Tuesday marked the end of a successful trapping season at The Proving Grounds. We’re excited to have removed 41 predators from the property by trapping daily and using a variety of baits to bring them into our Duke traps. That means most likely more turkey poults, quail chicks, and fawns will survive!
The GrowingDeer Team has been trapping predators consistently for seven years in an effort to balance the predator and prey population. We’re serious about trapping because studies show that racoons, opossums, and skunks are intense nest predators. Turkeys are especially susceptible to predation because they nest on the ground for approximately 28 days and then roost on the ground for approximately two weeks until the poults can fly.
It almost always rains at least once during the nesting season and wet hens have an odor even humans can easily smell. This makes it very easy for predators to find turkey nests and consume all the eggs and even kill the hen at times. Researchers used to call this the wet hen theory but it’s not just theory.
Last year The Proving Grounds had a high turkey poult survival rate compared to the statewide average. This was in part because of the serious effort the team has put into trapping. As land managers and hunters, we want a healthy turkey population! By trapping predators, we are one step closer to a successful turkey season.
By now many of you have tagged a tom! You may have already enjoyed a meal of fresh turkey! However, there’s more to a turkey than great meat. Turkey feathers are cool. Many Native American tribes prized turkey feathers for use in ceremonies and fletching for arrows. My daughters enjoy making jewelry and other items…Read MORE HERE
I really enjoy turkey hunting! I also enjoy eating wild turkey so I want to be successful! In addition to practicing calling, scouting, etc., there’s another critical step to be a successful turkey hunter. That’s patterning and practicing with a turkey gun! Turkey guns are usually 12 gauge shotguns with an extra full choke. Mine…Read MORE HERE
Deer scrapes consist of an area on the ground where deer paw away all debris and expose the soil under an overhanging limb. Deer commonly urinate and defecate on the exposed dirt in the scrape. These are very visual signs that are easily seen. The overhanging limb is also a significant part of “scrape communication”…Read MORE HERE
I’ve shared about shed hunting during the past two entries for this blog. During those two weeks the weather has been abnormally cold and many areas have received lots of snow. There’s no doubt that deer throughout most of the whitetail’s range are under tremendous stress. Deer will have trouble maintaining their body heat and even finding enough food under the deep snow cover in some areas. Read More at Winchester.com…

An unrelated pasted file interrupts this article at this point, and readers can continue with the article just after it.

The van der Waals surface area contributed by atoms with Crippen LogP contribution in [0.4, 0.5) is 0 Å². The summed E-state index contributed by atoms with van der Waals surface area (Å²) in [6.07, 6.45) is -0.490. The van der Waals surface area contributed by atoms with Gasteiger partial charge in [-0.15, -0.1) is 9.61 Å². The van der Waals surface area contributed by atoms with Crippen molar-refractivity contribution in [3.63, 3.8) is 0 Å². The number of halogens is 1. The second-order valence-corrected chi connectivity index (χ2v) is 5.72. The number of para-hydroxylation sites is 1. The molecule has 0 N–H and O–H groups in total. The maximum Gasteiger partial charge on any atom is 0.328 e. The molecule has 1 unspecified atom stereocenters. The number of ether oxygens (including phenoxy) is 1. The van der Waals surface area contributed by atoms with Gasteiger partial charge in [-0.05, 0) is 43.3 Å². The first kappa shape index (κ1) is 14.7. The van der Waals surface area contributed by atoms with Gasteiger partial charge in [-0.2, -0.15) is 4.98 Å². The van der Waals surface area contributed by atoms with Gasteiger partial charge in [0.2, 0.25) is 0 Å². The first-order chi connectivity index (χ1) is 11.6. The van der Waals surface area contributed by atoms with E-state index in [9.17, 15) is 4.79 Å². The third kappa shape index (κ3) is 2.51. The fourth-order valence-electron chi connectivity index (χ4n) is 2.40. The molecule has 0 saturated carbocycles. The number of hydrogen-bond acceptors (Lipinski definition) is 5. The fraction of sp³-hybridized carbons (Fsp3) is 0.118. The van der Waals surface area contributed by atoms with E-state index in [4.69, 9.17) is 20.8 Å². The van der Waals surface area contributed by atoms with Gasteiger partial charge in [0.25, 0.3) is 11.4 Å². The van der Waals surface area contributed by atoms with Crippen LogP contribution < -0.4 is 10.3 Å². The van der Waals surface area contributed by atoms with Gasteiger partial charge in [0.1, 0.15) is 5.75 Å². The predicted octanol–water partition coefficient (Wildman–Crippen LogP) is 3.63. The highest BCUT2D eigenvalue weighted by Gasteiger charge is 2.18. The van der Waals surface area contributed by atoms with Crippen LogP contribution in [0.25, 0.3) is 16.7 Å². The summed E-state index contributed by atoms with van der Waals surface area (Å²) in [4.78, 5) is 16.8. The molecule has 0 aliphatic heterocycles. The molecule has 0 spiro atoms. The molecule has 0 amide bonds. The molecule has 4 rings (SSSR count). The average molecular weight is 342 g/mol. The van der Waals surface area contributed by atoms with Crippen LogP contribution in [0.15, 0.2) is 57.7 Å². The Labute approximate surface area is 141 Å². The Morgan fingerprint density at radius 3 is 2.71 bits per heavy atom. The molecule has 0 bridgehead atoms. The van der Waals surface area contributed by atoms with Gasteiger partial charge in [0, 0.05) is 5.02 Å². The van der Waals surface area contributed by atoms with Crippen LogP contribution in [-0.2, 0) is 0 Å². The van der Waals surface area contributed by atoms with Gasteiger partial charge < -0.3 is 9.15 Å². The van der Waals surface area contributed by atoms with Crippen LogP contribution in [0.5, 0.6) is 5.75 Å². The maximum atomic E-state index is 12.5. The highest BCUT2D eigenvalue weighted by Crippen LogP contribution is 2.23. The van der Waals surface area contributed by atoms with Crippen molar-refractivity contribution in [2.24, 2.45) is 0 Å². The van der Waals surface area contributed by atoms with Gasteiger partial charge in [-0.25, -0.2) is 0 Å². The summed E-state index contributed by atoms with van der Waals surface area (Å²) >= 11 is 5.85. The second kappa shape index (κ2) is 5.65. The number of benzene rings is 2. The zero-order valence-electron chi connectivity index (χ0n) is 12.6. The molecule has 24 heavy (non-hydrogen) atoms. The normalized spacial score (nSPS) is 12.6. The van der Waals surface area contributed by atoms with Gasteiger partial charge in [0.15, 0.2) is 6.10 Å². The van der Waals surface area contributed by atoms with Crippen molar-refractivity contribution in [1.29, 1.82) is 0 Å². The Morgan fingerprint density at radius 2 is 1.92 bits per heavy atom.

Trying to figure out a solution to a hard to hunt field? Watch this episode to see how we solved that problem. Plus, Pro-staffer Kable McAlpine and son, Alec, bring home some venison for their Indiana freezer! One day, two bowhunters, three deer down!
Iowa State probably does more research about growing corn than any other university. I have learned much about growing corn from their publications and staff. Iowa State’s Extension department publishes a great E newsletter titled Crop Management News.
The issue today does a great job of explaining how temperature and soil moisture availability impact the productivity of corn. As I’ve referenced frequently on recent episodes of GrowingDeer.tv, when growing conditions cause stress on forage or grain crops the critters are stressed also.
It is easier to monitor the impact of stress caused by drought on a corn crop. Researchers can simply sample many aspects of the crop on a daily basis. In fact, some of these factors (amount the leaves are twisted, tassel development, etc.) can be estimated from the comfort of a pickup.
It’s much more difficult to monitor deer. They are mobile and tend to be nocturnal. They don’t like to be held or measured. Capturing deer is not necessary to know that they are stressed when crops are not expressing their full potential. I’m not aware of an exact index that compares bushels of corn produced per acre that equates to inches of antler development per age class of bucks.
However when corn, soybean, alfalfa, etc., production is limited by harsh growing conditions, it is certain that deer won’t express their full potential. For example, today there was an Associated Press article posted on Fox News that quoted the Texas AgriLife Extension Service as reporting that pregnant does are having difficulty carrying fawns to term and other fawns are being born prematurely due to heat stress. Likewise the agricultural crops are very unproductive or a total failure in many parts of Texas. Tough growing conditions impact all living things!
That’s one reason I enjoy reading Crop Management News. It provides great information for growing quality food plots, and also provides a real-time index of the growing conditions for crops and deer in Iowa. In addition, the information is useful no matter where I wish to grow crops or deer!
Information is the most valuable tool for any profession. I hope this source of information helps you become a better deer manager.
Growing Deer together,